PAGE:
Now that you know the history of 35mm (135) film, let’s look at full-frame, because it’s this term you’ll hear photo editors tell photographers often when it comes to improper cropping in the 35mm camera in conjunction to the publication of images. A full-frame image makes (in inches) 4×6’s, 5×8’s, 8×12’s, and 10×15’s, thus to fit a full-frame, printed image in a standard picture frame, a photographer would have to purchase a matte, with an opening cut to fit the full-frame image, thus the matte would then go in a larger frame-think costs to the photographer and client here.

On the other hand, photo editors harp at photographers not to crop in the camera, or not to leave space for placing an image in a frame for several reasons. One, primarily based on the old film days, is that 35mm is so small that pre-cropping in the camera makes the useful part of the image even smaller, so when the image is enlarged, it gets grainy, or in the case of digital photography today,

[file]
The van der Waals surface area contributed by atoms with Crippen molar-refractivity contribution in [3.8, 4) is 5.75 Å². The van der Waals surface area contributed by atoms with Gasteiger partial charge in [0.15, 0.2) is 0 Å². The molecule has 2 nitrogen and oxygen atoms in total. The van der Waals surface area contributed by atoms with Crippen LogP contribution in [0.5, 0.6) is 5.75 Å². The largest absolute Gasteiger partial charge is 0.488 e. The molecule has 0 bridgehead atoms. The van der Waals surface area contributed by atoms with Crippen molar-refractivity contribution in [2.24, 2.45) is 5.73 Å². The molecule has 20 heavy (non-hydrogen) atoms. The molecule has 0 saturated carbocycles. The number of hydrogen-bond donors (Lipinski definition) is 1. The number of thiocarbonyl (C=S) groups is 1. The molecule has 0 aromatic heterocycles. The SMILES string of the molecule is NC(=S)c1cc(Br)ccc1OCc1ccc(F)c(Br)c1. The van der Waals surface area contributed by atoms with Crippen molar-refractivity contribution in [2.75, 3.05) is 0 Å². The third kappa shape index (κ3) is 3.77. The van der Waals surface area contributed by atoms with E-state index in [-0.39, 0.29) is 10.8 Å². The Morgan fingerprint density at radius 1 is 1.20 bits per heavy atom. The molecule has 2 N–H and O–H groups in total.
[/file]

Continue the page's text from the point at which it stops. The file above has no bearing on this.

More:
is more prominent, especially with older digital cameras. This holds even more relevance if the photo editor needs to crop your image to fit a page.

But the other main reason photo editors harp on photographers to fill the frame totally when shooting is the fact that publications don’t place images based on frame and matte sizes, they place images based on column inches and percentages–to test this theory, first, notice how a magazine or newspaper normally has more than one vertical column of text per page.

Second, take a ruler and measure ten images within that publication, any ten. You’ll find various odd sizes and the chance of an image being exactly to standard framing sizes is rare. Not even the cover is a 8×10 inches, more like 8 1/2×11 inches in most cases, and the cover is one of the few cases where the original image is cropped.